In small companies the same book may be used to record the minutes of both stockholders' and directors' meetings. Directions for preparing the minutes of different meetings will be found in Form No. 69 and Form No. 70. An excellent book for small companies is the Comprehensive Corporation Record, published by Geo. E. Cole & Co., Chicago. Number C 100. Price, $4.50.

Every stockholder is given the right either personally or by his attorney to examine any and all corporate books and records; the rule being that he must make such examinations at reasonable times.

§ 13. It shall be the duty of the directors or trustees of every stock corporation to cause to be kept at its principal office or place of business in this State, correct books of account of all its business, and every stockholder in such corporation shall have the right at all reasonable times, by himself or by his attorney, to examine the records and books of account of the corporation. (Chapter 32.)

Law as to.

Casualty company under contract to indemnify corporation, may examine the books of such corporation, where the contract gives that privilege.

Swedish Am. Tel. Co. v. Fidelity & Casualty Co., 208 Ill. 562. The books of a corporation are not conclusive evidence as to whether a debt for which the president gave his note, is a corporate debt.

Union Nat'l Bank v. Post, 192 Ill. 385. Record books of a corporation are good evidence to show all stocks subscribed for.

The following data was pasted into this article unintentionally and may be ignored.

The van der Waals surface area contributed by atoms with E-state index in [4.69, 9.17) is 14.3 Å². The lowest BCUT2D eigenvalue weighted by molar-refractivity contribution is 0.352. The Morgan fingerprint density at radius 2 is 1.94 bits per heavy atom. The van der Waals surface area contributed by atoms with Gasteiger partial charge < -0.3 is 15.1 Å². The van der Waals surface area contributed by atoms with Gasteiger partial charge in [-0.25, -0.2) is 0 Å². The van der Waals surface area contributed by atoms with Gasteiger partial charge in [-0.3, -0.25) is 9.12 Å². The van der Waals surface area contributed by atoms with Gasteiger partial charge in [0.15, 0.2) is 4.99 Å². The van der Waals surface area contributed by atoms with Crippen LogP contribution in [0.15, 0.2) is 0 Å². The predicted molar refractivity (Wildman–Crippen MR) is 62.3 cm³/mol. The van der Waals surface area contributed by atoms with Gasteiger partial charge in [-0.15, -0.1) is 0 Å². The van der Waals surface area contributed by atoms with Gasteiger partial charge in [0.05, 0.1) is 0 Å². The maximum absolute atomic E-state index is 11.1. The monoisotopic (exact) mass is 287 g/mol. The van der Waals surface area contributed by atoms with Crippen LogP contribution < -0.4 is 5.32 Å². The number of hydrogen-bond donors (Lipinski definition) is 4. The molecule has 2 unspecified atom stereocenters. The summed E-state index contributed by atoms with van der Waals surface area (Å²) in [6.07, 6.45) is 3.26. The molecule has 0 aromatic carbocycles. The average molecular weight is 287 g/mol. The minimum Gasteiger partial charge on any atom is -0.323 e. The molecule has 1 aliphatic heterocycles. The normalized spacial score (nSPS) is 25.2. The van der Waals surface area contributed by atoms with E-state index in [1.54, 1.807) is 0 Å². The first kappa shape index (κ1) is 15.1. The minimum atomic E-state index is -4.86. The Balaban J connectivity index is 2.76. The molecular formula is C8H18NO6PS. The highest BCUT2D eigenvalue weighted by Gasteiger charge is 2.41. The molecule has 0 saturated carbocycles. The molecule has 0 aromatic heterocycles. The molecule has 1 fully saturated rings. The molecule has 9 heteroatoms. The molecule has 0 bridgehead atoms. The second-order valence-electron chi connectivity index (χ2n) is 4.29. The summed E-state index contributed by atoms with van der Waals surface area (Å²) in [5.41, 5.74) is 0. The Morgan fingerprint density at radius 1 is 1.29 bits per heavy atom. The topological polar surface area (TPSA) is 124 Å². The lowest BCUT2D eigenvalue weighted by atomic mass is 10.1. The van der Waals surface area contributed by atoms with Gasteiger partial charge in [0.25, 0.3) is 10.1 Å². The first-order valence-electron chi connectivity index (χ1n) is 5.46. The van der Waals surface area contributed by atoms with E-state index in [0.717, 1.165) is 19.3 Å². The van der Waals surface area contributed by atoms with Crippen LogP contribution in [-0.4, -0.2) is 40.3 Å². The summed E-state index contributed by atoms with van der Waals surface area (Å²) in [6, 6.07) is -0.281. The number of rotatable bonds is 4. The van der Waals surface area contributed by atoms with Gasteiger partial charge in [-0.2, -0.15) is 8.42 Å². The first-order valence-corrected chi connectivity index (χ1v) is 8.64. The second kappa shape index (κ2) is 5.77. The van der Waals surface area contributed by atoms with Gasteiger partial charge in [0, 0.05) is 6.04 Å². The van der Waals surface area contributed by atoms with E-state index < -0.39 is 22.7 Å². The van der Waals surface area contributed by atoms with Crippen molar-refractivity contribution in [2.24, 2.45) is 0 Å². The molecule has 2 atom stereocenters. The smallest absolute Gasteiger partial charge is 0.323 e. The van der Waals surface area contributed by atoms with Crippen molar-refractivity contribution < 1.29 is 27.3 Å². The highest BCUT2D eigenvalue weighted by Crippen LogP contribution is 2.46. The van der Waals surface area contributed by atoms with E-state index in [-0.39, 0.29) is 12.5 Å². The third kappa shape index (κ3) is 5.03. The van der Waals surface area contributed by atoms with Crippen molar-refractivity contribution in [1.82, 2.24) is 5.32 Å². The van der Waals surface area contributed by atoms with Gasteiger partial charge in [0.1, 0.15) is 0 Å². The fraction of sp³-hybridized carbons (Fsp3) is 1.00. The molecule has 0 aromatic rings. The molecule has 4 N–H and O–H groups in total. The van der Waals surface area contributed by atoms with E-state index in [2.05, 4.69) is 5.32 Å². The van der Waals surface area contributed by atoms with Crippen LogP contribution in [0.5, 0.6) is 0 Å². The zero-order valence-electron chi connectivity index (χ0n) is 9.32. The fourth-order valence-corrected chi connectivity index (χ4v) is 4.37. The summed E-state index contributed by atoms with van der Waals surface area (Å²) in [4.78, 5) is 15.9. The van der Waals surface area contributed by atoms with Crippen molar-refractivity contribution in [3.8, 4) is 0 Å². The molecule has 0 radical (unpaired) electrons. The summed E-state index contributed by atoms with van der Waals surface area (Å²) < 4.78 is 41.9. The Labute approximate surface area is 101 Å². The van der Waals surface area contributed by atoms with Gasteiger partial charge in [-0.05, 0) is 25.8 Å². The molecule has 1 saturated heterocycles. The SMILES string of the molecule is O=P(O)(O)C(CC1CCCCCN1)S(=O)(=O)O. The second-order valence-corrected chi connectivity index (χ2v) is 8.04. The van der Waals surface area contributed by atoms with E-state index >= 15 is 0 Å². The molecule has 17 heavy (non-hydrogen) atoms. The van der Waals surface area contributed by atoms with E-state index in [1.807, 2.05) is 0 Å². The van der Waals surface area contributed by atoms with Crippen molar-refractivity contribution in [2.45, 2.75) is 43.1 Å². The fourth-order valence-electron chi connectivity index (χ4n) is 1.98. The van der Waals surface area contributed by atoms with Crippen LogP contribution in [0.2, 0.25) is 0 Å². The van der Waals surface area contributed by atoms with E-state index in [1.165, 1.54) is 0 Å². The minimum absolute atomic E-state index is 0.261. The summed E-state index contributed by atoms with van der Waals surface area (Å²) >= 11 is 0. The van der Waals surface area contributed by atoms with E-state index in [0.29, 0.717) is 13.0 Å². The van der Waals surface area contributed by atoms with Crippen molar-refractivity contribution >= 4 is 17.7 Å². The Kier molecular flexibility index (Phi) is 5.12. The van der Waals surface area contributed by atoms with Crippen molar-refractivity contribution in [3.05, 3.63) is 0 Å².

McCoy v. World's Col. Ex., 186 Ill. 356.

Statute (Chap. 32, Sec. 13) as to examination of books by a stockholder does not restrict common law right.

Stone v. Kellogg, 165 Ill. 192 (204). Stockholder may examine books at all reasonable times; and all records and papers.

Stone v. Kellogg, 165 Ill. 192 (205). Fact that corporate record does not agree with provisions of a mortgage does not invalidate the mortgage.

Ashley Wire Co. v. Ill. Steel Co., 164 Ill. 149 (159). Corporate books must be produced as evidence, where possible. Entries showing where letters were mailed and notices of calls are not part of the books, but mere memoranda.

Mandel v. Swan Land Co., 154 Ill. 177. Sec. 13 of Corporation Act requiring books of account to be kept at the office of corporations in this State considered.

North & S. Rolling Stock Co. v. People, 147 III. 234 (251). Corporate resolutions are not required, nor entitled to be recorded in the County Recorder's records.

Mullanphy Savings Bank v. Schott, 135 III. 655 (667). Corporations are presumed to keep books and records showing resolutions passed.

Mullanphy Savings Bank v. Schott, 135 Ill. 655 (667).